A: Sealants are a thin coating made from plastic that we apply to the molars on children. This is an extra layer of protection on the teeth that are so prone to decay. During dental check-ups, we make sure they are still in place and not damaged. Adults can benefit from sealants too if they don’t have any fillings or decay in their molars.
Q: Is all sugar bad for my teeth?
A: Sugar is found in many of our favorite foods, including milk, fruit, and pasta sauce. When most people ask about eating sugary food though, they are referring to candy and sweets. Too much sugar weakens the enamel on your teeth, which is how it creates cavities. By brushing and flossing your teeth multiple times a day, you keep your teeth clean. It is still a good idea to limit the number of sugary snacks you eat and drink.
Q: Are electric toothbrushes better than manual?
A: Electric toothbrushes are great for getting teeth clean easier. If you are brushing and flossing your teeth properly and for a long enough amount of time, you are just fine to use your manual brush. Spin brushes are effective for people who don’t want to put a lot of effort into their routine.
Q: Why doesn’t my cavity hurt?
A: Most cavities don’t hurt until there is a large amount of decay. Waiting to come in for an exam or delaying a filling until it is painful is a bad idea. Not only is it less invasive to get a smaller cavity fixed, but it is also less expensive.
Q: What should I do in an emergency?
A: Dental emergencies happen all the time. Some of the most common injuries are
- Getting a tooth knocked out
- Experiencing a large amount of pain
- Cracked or fractured teeth
- Lost filling or crown
- Swollen face or jaw
We offer emergency services to our patients. Call the office and explain the problem. We will get you in as soon as we can, even the same day if necessary.
We value our patients and want them to feel comfortable in our care. It is important to us that you feel comfortable asking any question with hygiene, treatments, or anything else we can help with while you are under our care.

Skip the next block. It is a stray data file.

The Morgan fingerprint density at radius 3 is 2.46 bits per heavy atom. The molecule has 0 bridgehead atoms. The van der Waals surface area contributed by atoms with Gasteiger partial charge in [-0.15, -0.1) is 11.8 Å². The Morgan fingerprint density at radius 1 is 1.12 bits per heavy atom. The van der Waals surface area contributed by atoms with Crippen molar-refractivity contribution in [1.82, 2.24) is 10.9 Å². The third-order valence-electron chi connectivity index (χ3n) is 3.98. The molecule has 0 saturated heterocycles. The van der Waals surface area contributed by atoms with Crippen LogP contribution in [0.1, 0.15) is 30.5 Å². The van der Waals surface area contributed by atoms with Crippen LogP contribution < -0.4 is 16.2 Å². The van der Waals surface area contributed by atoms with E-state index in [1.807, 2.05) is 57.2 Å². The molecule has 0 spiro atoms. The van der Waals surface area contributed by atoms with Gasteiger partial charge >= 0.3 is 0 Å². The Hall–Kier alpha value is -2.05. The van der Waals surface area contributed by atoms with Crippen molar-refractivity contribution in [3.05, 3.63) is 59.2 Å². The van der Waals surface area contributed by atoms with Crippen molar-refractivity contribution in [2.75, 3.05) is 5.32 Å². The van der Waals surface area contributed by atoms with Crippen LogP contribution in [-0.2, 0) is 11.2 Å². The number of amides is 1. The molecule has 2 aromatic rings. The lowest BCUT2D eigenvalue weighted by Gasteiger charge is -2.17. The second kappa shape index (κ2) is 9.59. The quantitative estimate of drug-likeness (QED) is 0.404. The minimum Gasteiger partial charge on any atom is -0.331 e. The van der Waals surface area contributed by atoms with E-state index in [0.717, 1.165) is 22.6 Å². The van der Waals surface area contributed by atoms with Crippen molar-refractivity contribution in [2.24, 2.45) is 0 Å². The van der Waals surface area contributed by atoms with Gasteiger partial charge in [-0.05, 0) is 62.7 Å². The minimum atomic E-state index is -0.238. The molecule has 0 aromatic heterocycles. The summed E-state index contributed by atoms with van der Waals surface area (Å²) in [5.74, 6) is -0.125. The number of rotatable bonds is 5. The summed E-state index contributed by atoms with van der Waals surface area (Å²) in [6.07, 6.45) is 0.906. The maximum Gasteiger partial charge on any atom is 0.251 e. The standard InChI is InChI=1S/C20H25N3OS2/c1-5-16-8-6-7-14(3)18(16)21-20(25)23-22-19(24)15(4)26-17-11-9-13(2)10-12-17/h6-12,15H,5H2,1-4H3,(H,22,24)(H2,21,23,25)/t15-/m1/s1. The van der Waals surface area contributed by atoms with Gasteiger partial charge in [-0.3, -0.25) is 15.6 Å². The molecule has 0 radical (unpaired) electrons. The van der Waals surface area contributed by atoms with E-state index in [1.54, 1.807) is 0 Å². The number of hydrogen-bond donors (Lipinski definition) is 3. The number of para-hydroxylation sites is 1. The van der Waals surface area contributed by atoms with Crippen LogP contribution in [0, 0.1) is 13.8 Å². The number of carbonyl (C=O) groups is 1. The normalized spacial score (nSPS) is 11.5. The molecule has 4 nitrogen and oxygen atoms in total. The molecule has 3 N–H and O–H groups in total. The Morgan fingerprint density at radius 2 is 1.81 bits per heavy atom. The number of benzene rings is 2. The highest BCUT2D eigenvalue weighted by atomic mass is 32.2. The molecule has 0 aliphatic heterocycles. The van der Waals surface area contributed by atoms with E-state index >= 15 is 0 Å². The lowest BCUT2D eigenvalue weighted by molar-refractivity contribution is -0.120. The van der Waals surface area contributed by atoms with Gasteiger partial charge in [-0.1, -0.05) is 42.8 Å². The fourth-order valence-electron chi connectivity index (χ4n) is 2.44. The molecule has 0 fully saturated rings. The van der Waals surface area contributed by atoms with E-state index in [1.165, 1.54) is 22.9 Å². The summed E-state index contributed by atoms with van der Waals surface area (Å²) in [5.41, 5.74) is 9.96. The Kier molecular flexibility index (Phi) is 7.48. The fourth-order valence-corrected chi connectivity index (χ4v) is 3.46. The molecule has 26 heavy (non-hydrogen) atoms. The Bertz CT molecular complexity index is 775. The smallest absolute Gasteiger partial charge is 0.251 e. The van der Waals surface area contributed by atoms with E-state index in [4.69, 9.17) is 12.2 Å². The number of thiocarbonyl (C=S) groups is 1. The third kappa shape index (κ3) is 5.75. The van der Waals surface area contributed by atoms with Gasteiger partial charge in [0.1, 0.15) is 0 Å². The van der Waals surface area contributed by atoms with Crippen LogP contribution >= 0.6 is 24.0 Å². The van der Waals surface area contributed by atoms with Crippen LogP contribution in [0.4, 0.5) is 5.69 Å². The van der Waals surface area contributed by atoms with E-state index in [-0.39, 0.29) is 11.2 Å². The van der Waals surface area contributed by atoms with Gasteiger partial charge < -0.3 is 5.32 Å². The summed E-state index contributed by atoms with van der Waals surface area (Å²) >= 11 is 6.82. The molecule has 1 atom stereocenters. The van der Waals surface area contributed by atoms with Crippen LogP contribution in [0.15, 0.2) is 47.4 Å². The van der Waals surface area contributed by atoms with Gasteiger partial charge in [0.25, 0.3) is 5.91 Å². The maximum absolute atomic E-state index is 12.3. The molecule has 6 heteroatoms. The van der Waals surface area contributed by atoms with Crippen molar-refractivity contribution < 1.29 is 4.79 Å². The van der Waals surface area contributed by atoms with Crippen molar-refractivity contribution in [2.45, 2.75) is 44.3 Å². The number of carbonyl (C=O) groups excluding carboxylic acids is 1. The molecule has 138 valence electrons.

What to Expect From Your Child's First Dental Visit
Most children have all of their baby teeth by the age of three, which makes toddlerhood the time when you should be teaching your child good dental habits to help prevent unhealthy oral hygiene. Regular dental visits should be a big part of their routine, but taking your child to their first dentist appointment can seem like a challenging task. It doesn’t have to be that way though, with the right preparation.
Here are a few tips to help you and your child know what to expect from your first visit with us:
1 - Meet & Greet
Formally introducing your child will help them feel more comfortable with our dental staff. Let your child know that we will explain each step of the visit and show them that the tools we will be using really aren’t that scary.
2 - Teaching the Facts
Although teaching your kids about good oral hygiene starts at home, we will help teach them the facts about cavities and the harmful things that can cause them, such as sugar-packed snacks, sodas, and juices.
3 - Learning About the Equipment
For a toddler, the sucking sound from the spitting cup can be a little frightening, but we will show your child how to spit properly to assure them there is nothing to be afraid of. Next, we will count your child’s teeth, and we show him or her how we use a mirror to see them all. We might even use our own teeth,, or yous, beforehand to help put them at ease and show them that they don’t need to be afraid of the dental tools.
4 - Cleaning & Polishing
This, like the spitting cup, makes a sound that may be new and a bit scary to a small child. We’ll show them how the rotary toothbrush is used for cleaning and polishing before placing it in their mouth.
5 - Final Touches
We will remove any extra toothpaste or saliva with a sucking straw. The last step to your child’s first visit is to apply a coat of topical fluoride to help prevent decay. These come in yummy flavors that kids love such as, bubblegum, grape, banana, and strawberry. We’ll then explain why they should not eat of drink for 30 minutes after the treatment.
6 - The Best Part - Prizes for a Job Well Done
Giving kid-friendly toothbrushes, stickers, crayons, and even mystery grab bags can be a common practice and can be a good opportunity for positive reinforcement after the appointment. This keeps it fun and helps make them excited to come back.
After your child comes to see us for their first visit it is important to keep up with good dental habits at home. Make sure they brush at least twice a day using a soft, kid-sized brush. Kids will mimic your habits, so it is always good for them to see you brushing your own teeth as part of your daily routine. With regular visits and great habits at home, your child will be on their way to a lifetime of excellent oral health.